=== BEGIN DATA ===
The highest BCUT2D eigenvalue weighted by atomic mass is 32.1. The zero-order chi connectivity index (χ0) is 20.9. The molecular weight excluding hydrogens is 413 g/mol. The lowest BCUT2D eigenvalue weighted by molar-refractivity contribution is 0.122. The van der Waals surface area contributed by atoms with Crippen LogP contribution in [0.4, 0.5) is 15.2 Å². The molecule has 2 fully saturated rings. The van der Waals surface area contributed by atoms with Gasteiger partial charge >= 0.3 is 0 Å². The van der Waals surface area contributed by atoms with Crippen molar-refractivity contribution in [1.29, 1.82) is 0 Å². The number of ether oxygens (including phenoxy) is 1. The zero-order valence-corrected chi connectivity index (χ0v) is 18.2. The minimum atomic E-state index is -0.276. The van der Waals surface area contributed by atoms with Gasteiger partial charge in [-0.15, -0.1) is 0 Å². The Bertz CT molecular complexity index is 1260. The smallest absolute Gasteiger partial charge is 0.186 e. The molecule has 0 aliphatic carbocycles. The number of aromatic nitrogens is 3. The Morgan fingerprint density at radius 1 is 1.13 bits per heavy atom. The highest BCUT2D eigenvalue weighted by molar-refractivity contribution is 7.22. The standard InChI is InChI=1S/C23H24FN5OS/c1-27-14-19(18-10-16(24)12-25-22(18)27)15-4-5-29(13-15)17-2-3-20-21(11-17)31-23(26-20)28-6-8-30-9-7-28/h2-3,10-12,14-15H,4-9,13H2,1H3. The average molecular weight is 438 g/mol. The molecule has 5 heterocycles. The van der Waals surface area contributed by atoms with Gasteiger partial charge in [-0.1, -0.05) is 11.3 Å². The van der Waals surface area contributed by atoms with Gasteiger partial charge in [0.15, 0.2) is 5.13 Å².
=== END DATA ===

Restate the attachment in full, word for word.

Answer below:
The highest BCUT2D eigenvalue weighted by atomic mass is 32.1. The zero-order chi connectivity index (χ0) is 20.9. The molecular weight excluding hydrogens is 413 g/mol. The lowest BCUT2D eigenvalue weighted by molar-refractivity contribution is 0.122. The van der Waals surface area contributed by atoms with Crippen LogP contribution in [0.4, 0.5) is 15.2 Å². The molecule has 2 fully saturated rings. The van der Waals surface area contributed by atoms with Gasteiger partial charge >= 0.3 is 0 Å². The van der Waals surface area contributed by atoms with Crippen molar-refractivity contribution in [1.29, 1.82) is 0 Å². The number of ether oxygens (including phenoxy) is 1. The zero-order valence-corrected chi connectivity index (χ0v) is 18.2. The minimum atomic E-state index is -0.276. The van der Waals surface area contributed by atoms with Gasteiger partial charge in [-0.15, -0.1) is 0 Å². The Bertz CT molecular complexity index is 1260. The smallest absolute Gasteiger partial charge is 0.186 e. The molecule has 0 aliphatic carbocycles. The number of aromatic nitrogens is 3. The Morgan fingerprint density at radius 1 is 1.13 bits per heavy atom. The highest BCUT2D eigenvalue weighted by molar-refractivity contribution is 7.22. The standard InChI is InChI=1S/C23H24FN5OS/c1-27-14-19(18-10-16(24)12-25-22(18)27)15-4-5-29(13-15)17-2-3-20-21(11-17)31-23(26-20)28-6-8-30-9-7-28/h2-3,10-12,14-15H,4-9,13H2,1H3. The average molecular weight is 438 g/mol. The molecule has 5 heterocycles. The van der Waals surface area contributed by atoms with Gasteiger partial charge in [-0.1, -0.05) is 11.3 Å². The van der Waals surface area contributed by atoms with Gasteiger partial charge in [0.15, 0.2) is 5.13 Å².